MAKING ELECTRIC POWER SYSTEMS BOTH
SECURE AND EFFICIENT:
Electrical and Computer Engineering and
Engineering Public Policy
In this talk we pose the problem of secure and efficient electric power systems as a control-engineering problem. An electric power system is viewed as a dynamical system with well-defined system states, disturbances, feedback and feed-forward signals and outputs. In addition, the performance metrics at the various levels of this complex system are defined.
Particularly interesting aspect of this formulation is that the signals of interest are a mix of technical (voltage, frequency, line flows, real, and reactive power), economic (price) and policy signals (regulated, partially regulated, industry in transition, ultimate state).
Three different industry structures are analyzed: Fully regulated, top-down managed industry; industry in transition, which is characterizable as a hybrid system; and, fully distributed electric power industry. For each of these industry structures we review current challenges, and indicate possible ways forward.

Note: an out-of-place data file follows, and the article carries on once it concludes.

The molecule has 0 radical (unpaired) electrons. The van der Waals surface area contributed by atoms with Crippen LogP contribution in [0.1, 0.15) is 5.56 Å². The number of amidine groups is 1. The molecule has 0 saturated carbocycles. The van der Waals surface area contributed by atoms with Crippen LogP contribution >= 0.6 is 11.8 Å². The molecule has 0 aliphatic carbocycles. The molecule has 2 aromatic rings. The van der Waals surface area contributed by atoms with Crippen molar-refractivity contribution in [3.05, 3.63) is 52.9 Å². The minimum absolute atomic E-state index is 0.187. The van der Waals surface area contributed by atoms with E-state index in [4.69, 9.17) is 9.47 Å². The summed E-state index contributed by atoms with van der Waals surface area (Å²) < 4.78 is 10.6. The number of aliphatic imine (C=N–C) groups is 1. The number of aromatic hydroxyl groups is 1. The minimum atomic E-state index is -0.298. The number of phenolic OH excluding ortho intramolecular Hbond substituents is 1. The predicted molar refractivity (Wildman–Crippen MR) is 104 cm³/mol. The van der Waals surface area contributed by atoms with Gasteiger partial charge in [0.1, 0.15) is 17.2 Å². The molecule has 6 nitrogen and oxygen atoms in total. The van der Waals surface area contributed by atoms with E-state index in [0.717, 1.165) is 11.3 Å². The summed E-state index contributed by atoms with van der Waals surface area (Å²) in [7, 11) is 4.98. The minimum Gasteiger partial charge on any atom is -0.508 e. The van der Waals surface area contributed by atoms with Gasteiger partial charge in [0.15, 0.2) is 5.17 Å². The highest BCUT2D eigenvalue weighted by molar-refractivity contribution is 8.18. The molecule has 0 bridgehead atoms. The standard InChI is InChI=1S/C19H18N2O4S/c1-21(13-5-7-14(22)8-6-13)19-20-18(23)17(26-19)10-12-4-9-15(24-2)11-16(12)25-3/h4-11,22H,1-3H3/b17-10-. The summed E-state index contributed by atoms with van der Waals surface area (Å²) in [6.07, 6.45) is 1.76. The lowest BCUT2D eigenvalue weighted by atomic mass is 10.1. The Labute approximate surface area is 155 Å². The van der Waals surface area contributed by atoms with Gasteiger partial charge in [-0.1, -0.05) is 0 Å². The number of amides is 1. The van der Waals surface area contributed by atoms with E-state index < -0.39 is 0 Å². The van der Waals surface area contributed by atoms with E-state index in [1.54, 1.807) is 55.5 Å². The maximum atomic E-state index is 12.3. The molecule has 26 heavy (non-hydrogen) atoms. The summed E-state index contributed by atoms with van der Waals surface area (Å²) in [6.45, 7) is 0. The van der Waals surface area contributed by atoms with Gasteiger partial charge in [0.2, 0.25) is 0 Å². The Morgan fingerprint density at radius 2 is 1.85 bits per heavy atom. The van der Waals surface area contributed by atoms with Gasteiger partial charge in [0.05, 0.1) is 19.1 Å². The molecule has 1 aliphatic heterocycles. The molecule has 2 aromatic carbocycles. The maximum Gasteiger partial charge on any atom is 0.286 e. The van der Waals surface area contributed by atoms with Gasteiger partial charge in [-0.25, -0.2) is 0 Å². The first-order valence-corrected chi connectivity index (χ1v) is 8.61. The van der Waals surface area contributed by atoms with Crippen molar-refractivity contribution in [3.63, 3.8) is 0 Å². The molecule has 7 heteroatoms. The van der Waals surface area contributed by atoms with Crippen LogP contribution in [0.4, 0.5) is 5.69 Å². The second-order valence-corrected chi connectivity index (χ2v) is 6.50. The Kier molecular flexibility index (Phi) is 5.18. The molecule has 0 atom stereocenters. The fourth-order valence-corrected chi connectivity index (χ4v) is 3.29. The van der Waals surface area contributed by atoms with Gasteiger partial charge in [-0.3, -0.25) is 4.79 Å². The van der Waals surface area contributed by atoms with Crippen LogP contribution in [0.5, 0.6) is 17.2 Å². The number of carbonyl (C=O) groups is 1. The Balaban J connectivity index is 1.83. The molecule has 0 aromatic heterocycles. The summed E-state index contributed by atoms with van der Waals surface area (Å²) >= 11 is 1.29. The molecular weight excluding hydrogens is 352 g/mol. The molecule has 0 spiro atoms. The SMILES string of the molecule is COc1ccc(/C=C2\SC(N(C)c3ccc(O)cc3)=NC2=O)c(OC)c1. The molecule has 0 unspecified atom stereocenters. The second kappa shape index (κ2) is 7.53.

A notion of an ``optimal'' architecture for security and efficiency is introduced. It is shown that while such architecture is initial design dependent, its performance is greatly affected by the type of supporting control and communications schemes. We stress the critical role of a sufficiently controllable and observable architecture if the same electric power system is to meet secure performance (i.e. be capable of localizing the effects of high impact extremely low probability events), and to, at the same time perform efficiently under relatively normal conditions (i.e. be able to deliver the most efficient services/products to the right places). This is a fundamentally orthogonal concept to the concept to the top-down management in which end-users; distributed generation and the delivery system are basically passive parts of the architecture. We describe so-called Protocols for Dynamic Energy Control (PDEC) as a possible control/communications system for managing an electric power system by active decision making in order to achieve flexibility and security at the same time.